As a result, I have been reflecting on my own Buddhist journey. Where am I after twenty years of exploring? I wanted to share just one part of how I am answering that question: it involves a structure of practice which comes from the practice lineage. What I want to share is my realization of how natural this structure really is. Instead of feeling that it is a form that I "should" do or aspire toward, I have more recently felt how this structure naturally emerges from the energetic experience of deepening practice.
Practice begins with connecting to the ground. For me, this has become vivid through learning Qi-gong. Embodiment is the basis for all experience. As Michael Eigen says, we are "sensitive selves". We can be undone by sensitivity, or, we can find ways to refine our sense channels learning about the way inside and outside mix through our ongoing interaction with the world. Learning about how energy moves through the body, how it is gathered, refined, stored, and exchanged, is exciting. Qi gong links to what are called the internal (martial) arts and the realization of our energetic bodies is an inspiring path that opens many new doors. POINT 1 Grounding or Base means exploring EMBODIMENT
The next step in practice involves concentration. Attention is a tool. It has many forms and possibilities. But, the most important basic way to use attention is to learn to withdraw it from all the myriad distractions of the external world and turn it inward to begin to investigate your own experience. In the beginning attention is captured by all that is around us. Until we learn to move attention inward, we are alienated from the deeper levels of our own experience. However, once you are both grounded and able to freely shift your attention to your own inner experience, you can begin to experience the play of experience, of the complex mixing of inner and outer, self and other, subject and object. POINT 2 Attention is the tool that allows us to explore our own EMBODIMENT in INTERACTION with experience of the world.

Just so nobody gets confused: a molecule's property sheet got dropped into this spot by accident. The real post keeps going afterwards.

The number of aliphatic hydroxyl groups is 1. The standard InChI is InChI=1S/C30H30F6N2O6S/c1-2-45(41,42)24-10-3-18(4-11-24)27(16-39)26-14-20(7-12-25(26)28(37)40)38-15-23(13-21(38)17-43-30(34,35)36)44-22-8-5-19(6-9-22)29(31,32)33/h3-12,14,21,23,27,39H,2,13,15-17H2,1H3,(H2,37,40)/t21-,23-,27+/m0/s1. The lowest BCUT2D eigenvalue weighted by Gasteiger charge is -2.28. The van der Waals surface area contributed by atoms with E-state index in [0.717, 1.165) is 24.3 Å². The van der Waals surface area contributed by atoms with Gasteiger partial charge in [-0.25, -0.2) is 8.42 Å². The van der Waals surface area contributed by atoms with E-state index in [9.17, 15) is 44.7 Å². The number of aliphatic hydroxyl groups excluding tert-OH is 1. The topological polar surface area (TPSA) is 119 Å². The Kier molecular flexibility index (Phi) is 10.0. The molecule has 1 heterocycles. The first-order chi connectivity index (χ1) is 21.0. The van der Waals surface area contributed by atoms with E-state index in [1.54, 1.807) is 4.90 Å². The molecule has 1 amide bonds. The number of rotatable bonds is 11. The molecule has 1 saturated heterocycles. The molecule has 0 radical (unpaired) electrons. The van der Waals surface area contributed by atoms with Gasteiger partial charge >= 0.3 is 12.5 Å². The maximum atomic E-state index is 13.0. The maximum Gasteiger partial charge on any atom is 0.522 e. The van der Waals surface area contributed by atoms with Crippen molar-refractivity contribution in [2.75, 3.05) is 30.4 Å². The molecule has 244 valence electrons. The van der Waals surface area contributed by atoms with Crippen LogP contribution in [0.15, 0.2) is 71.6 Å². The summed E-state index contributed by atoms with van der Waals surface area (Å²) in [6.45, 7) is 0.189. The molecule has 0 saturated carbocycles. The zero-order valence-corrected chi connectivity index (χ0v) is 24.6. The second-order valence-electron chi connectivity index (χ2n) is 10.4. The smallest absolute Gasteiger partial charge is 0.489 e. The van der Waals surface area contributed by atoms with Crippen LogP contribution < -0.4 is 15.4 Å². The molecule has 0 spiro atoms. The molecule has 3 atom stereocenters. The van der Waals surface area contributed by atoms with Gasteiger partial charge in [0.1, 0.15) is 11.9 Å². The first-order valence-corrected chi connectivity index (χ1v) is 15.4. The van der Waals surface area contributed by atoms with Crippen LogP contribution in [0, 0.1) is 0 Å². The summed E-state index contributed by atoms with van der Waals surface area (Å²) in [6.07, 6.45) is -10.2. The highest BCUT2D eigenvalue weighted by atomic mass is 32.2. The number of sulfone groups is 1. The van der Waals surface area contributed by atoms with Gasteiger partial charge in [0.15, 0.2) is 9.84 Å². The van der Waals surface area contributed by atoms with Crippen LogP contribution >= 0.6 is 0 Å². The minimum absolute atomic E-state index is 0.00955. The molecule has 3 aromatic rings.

The next step, and it is a big one, involves some kind of devotional practice. I have done many kinds of mantra practice each related to different significant Tibetan figures who embody qualities such as wisdom, compassion, or emptiness. In this kind of practice there is gradual diminishing of the ego's belief in its own hegemony and in the concreteness of the stories it weaves.
I like to tell this story from my own experience. In the early years of my practice I thought my relationship to my teacher and the dharma could be pictured as being drawn out of my house into a wide open landscape where I could see the sky and feel the vastness of nature. Then, I would go back into my house, the comfortable familiarity of my ego, which is where I spend the bulk of my time living. That is, going out into reality is an option, something I do when I feel a bit of courage. My real reality is my professional life, my personal life, my memories and desires. Spiritual reality is a kind of extra.
Big surprise ahead. I vividly remember when I realized that this whole metaphor is really the view of the ego. What does a non-ego view look like? I can tell you what it feels like. It feels like instead of going in and out of your house, one day the walls and roof of the house just collapse and there you are, exposed to everything, to sky, sun, rain, wind, earth, lightening, thunder, and rainbow. You realize that going in and out is the game of the ego, that the real situation is without barrier or boundary or differentiation. This leads to a kind of panic, which is the residue of ego's habit, but also, to a sense of unspeakable ease and belonging to the world. This creates quite a powerful feeling of tension in the body and mind. Hence, the need to be able to be grounded and attentive.